As was customary, the officers, led by the CO, served Xmas lunch in December of that year. By then we had been warned off that 2 PARA was to return to Northern Ireland in mid- 1975. As was usual the CO made a short speech wishing us well on our Xmas leave. Then the bombshell, ’Oh, by the way, we will be heading out to Malaysia for jungle training just after Xmas as preparation for the NI tour’: there were hoots of derision that this announcement engendered but it was true and we duly deployed, the 2 PARA Borneo hands very much in their element from the 1964 tour when B Company under command of Jon Fleming, now chairman of the PARA 2 Club, had beaten off an Indonesian battalion attack. (I should mention that Geoffrey Howlett is a life President of the Club). What we were not told at the time was that the deployment of the bulk of 16th Parachute Brigade plus SAS was as contingency for the possibility of having to evacuate British nationals under fire from the North Vietnamese. In the event these were peacefully evacuated via Cambodia, which was then neutral and permitted RAF planes to land but, ‘no troops thank you’.
So we went to North Belfast in lieu. Colin Bowden was at pains to point out that Northern Ireland had changed since our tours of the early 1970s. Most of PIRA were safe and soundly interned and PIRA was on a ceasefire, only still willing and able to conduct so called ‘self-defence’ sectarian attacks on the Shankhill road and did just that, as were the protestant terror groupings in what became ‘tit for tat’ murders. In all, between May and September 1975, we were trying to deter and prevent some 25 murders, of which that by PIRA at the Bayardo bar on 13 August 1975, killing four innocent Protestants and wounding 60 more, was by far the worst atrocity.
What they didn’t bargain for was that 2 PARA had set up a checkpoint on one of the very few entrances to Ardoyne, neatly arresting the entire Active Service Unit, Colin Bowden just happening to be at the check point when the vehicle turned up - so a great coup for us and, the entire ASU sentenced to life imprisonment.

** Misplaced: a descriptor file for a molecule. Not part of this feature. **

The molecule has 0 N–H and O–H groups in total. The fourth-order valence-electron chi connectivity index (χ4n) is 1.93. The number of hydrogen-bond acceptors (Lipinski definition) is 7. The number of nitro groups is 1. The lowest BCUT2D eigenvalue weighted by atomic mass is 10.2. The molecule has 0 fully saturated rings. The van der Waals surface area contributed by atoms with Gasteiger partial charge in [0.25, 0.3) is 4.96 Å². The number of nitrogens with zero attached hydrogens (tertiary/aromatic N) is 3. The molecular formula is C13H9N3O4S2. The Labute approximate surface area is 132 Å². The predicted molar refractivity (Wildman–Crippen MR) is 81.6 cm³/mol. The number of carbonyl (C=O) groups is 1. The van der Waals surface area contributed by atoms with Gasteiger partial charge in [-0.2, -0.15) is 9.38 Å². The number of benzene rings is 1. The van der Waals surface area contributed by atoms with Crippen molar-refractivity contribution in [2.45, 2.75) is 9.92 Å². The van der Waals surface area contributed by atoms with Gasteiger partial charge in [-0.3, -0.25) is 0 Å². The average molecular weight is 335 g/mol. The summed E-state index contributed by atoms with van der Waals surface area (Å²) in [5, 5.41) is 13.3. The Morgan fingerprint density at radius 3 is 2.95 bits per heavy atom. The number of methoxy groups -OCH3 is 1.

In my view, Colin Bowden demonstrated exceptional leadership over his command in north Belfast, walking, if you will, a ‘tight rope’ between the Republican community in his desire to defend them yet at the same time deter PIRA from its revenge attacks, and the majority Protestant community, which was quite prepared to tolerate terrorism in its name and yet bleated very loud indeed when PIRA succeeded in its own attacks, even such as the arson attack on the Right Hon Gerry Fitt, MP’s home in the New Lodge, which he has made very clear to me when we met in the bar of the House of Commons years later, was at ‘our negligence’!
I also have to say that taking a ‘light touch’ was not at all popular with Colin’s subordinates, some of whom demonstrated outright insubordination and gross disrespect to all that Colin was trying to do, which included my own company commander and others. Meanwhile, on the home front, Colin’s late wife, Susannah, was also ‘doing her bit’ so as to maintain morale amongst our wives and families.
All I will say of Colin is of how very fortunate we were to have had him as our CO. He was always kind, courteous, good humoured, quizzical, yet firm and fair in his dealings. I learnt a great deal from him as I also did from John Frost, who took the Arnhem bridge, Geoffrey Howlett who led the early NI tours and later, David Chaundler, who was CO 2 PARA for our second Falklands battle on Wireless Ridge.
I did not know it in 1973-5 but I too was to command 2 PARA between 1994-7, including a 6 month tour of duty in South Armagh, precisely where I had begun as a young officer, now with a command of around 1,000 men and women. For Colin, as for myself, I am sure that command of 2 PARA must have been the crowning moment of his Service commitment - I never use the other word ‘career’. He did us proud and we have much for which to be grateful. Well done Colin!
David Benest OBE Colonel (retired) CO 2 PARA 1994-7 (with contributions from Dair Farrar-Hockley, Geoffrey Howlett, Rupert Smith and Tony Clark),